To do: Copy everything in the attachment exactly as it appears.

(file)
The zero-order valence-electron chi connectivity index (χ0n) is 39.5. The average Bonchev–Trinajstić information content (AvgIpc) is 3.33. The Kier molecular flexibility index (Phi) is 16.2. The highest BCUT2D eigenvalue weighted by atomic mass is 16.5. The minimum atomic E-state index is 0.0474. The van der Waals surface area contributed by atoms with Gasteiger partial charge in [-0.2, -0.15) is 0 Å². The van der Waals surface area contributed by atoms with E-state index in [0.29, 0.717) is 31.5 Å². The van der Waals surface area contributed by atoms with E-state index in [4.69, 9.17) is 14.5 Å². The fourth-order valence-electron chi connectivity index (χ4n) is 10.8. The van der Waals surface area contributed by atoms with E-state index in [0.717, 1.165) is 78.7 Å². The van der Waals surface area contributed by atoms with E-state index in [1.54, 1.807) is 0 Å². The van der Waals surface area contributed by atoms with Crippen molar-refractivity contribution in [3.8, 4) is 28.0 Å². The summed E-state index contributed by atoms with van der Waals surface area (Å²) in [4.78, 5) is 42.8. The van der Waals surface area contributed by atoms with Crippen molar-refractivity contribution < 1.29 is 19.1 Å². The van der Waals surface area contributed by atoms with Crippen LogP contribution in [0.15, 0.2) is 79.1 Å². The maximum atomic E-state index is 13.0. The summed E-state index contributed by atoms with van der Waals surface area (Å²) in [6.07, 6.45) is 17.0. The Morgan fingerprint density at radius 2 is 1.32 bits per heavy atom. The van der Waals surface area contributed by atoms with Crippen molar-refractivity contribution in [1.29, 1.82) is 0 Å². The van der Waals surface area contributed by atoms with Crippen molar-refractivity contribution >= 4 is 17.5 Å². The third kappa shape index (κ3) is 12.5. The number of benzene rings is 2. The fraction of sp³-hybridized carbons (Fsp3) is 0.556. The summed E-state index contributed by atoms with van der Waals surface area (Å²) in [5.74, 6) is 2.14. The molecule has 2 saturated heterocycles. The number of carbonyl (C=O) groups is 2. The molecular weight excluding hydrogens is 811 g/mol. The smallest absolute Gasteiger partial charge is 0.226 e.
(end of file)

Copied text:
The zero-order valence-electron chi connectivity index (χ0n) is 39.5. The average Bonchev–Trinajstić information content (AvgIpc) is 3.33. The Kier molecular flexibility index (Phi) is 16.2. The highest BCUT2D eigenvalue weighted by atomic mass is 16.5. The minimum atomic E-state index is 0.0474. The van der Waals surface area contributed by atoms with Gasteiger partial charge in [-0.2, -0.15) is 0 Å². The van der Waals surface area contributed by atoms with E-state index in [0.29, 0.717) is 31.5 Å². The van der Waals surface area contributed by atoms with E-state index in [4.69, 9.17) is 14.5 Å². The fourth-order valence-electron chi connectivity index (χ4n) is 10.8. The van der Waals surface area contributed by atoms with E-state index in [0.717, 1.165) is 78.7 Å². The van der Waals surface area contributed by atoms with E-state index in [1.54, 1.807) is 0 Å². The van der Waals surface area contributed by atoms with Crippen molar-refractivity contribution in [3.8, 4) is 28.0 Å². The summed E-state index contributed by atoms with van der Waals surface area (Å²) in [4.78, 5) is 42.8. The van der Waals surface area contributed by atoms with Crippen molar-refractivity contribution < 1.29 is 19.1 Å². The van der Waals surface area contributed by atoms with Crippen LogP contribution in [0.15, 0.2) is 79.1 Å². The maximum atomic E-state index is 13.0. The summed E-state index contributed by atoms with van der Waals surface area (Å²) in [6.07, 6.45) is 17.0. The Morgan fingerprint density at radius 2 is 1.32 bits per heavy atom. The van der Waals surface area contributed by atoms with Crippen molar-refractivity contribution in [1.29, 1.82) is 0 Å². The van der Waals surface area contributed by atoms with Crippen molar-refractivity contribution >= 4 is 17.5 Å². The third kappa shape index (κ3) is 12.5. The number of benzene rings is 2. The fraction of sp³-hybridized carbons (Fsp3) is 0.556. The summed E-state index contributed by atoms with van der Waals surface area (Å²) in [5.74, 6) is 2.14. The molecule has 2 saturated heterocycles. The number of carbonyl (C=O) groups is 2. The molecular weight excluding hydrogens is 811 g/mol. The smallest absolute Gasteiger partial charge is 0.226 e.